Violence against women and children migrating to the U.S. is well-documented. But experts say that groups like Veterans On Patrol are peddling misinformation. Their claims about uncovering orchestrated human trafficking rings and sex trafficking camps, involving the government and humanitarian groups, are not based in reality, research shows.
It is, however, an effective way to convince volunteers to make the trip down south.
This activity along the U.S.-Mexico border is happening as several trucker convoys drive through Arizona.
These convoys consist of loosely affiliated individuals, including truckers and avid supporters of the movement. At times, far-right groups have linked arms with the protesters.
In Ottawa, for example, confederate and neo-Nazi flags flew in the crowds.
Trucker convoys that have formed in the U.S. have also espoused extremist views, though their ideologies are somewhat disorganized, researchers have found.
At one recent convoy stop in Kingman, Arizona, protesters carried Trump gear and sold QAnon conspiracy theory merch from makeshift stands. Vehicles were decorated with messaging in support of acquitted Kenosha shooter Kyle Rittenhouse and InfoWars, Alex Jones' far-right website.
So far, trucker protests in the U.S. have been thinly attended compared to the throngs in Canada. One recent rally in D.C. attracted just 20 people, according to local reports.
In large part, the convoys coming through Arizona are made up of personal vehicles, not semi-trucks. Estimates on the number of participating truckers in these U.S. convoys fall in the dozens, far fewer than the number who participated in the Ottawa protests — over 400, according to some estimates.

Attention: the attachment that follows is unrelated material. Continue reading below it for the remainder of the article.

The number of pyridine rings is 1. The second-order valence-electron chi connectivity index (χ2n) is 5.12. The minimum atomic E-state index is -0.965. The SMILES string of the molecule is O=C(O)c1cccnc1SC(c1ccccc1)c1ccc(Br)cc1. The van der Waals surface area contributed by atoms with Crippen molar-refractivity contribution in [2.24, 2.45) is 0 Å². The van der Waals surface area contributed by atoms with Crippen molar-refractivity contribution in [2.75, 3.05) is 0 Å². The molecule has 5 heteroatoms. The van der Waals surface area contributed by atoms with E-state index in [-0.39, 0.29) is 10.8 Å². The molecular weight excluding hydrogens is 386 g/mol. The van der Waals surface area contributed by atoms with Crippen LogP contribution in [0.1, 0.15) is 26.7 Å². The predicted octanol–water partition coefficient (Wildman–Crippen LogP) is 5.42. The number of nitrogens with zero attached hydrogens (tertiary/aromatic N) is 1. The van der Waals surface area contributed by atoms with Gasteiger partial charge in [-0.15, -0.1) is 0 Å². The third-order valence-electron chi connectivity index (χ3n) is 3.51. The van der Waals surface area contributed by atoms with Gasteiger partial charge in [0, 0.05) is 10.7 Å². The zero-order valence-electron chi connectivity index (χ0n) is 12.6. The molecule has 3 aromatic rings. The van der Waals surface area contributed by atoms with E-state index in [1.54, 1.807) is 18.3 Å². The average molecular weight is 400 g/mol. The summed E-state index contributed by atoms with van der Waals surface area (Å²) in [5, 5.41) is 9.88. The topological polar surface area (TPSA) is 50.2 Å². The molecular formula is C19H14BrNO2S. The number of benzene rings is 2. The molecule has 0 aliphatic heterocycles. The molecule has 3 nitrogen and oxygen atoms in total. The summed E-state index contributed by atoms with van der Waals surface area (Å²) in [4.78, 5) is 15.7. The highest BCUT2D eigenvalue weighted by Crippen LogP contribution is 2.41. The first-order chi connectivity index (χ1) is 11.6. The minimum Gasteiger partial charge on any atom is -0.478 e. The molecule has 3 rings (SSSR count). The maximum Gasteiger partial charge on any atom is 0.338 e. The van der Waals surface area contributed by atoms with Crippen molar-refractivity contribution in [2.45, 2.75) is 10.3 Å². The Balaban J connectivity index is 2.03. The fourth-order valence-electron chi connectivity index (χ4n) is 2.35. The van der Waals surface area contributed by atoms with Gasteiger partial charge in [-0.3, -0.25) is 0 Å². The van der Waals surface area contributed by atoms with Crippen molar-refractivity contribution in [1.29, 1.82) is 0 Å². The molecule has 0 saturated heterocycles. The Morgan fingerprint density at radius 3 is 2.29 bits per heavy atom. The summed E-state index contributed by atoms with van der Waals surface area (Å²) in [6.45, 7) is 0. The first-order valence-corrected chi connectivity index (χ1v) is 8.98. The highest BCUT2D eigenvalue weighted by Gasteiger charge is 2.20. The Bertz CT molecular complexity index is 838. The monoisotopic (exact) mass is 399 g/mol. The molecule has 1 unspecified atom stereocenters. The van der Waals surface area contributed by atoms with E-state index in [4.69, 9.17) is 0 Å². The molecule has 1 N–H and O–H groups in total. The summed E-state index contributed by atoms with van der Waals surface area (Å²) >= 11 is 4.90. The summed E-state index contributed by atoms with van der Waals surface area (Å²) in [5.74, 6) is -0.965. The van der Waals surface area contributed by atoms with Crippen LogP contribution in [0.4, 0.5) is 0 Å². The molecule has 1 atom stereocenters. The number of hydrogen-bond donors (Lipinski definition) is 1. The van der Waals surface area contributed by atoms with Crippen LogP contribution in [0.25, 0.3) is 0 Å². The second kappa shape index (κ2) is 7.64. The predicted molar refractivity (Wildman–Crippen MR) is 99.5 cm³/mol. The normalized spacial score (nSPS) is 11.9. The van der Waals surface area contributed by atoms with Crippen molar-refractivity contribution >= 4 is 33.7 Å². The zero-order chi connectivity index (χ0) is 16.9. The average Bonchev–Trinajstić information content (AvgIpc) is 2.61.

One caravan is known as “the People’s Convoy."
Those truckers drove through Kingman last week. Another convoy arrived in La Paz County's Quartzsite on Wednesday.
Even if sparsely attended, the convoys have attracted support from a dedicated base. Video footage shot along the route often goes viral on Telegram. Supporters are shown gathering together on overpasses as the caravans drive by.
Organizers of the People's Convoy claim to have raised upwards of $1 million from sympathetic donors.
One demand from individuals representing the caravan that trekked across Arizona this week is for officials to "secure the southern border," according to its website.
There is a long history of vigilantism along the U.S.-Mexico border. In Arizona, active groups span from armed militias, who are claiming to defend U.S. soil when the government won't step up, to camps of activists who continue to peddle wild child smuggling conspiracy theories, based on half-truths about human trafficking at the border.
One of the groups asking for help from truckers is Veterans On Patrol, which already has a stronghold at the border.
The group, founded by local vigilante Michael Meyer, has worked with the Oath Keepers, a far-right militia. It spreads wild, Pizzagate-style conspiracies of large-scale child sex trafficking rings that they are working to uncover along the border. In Pizzagate, conspiracists falsely claimed that a quirky D.C. pizza restaurant was connected to a sex trafficking ring.
“[Veterans on Patrol] has over the years pushed this narrative that their organization is fighting human trafficking and child smuggling," Cruz, the extremist group analyst, said.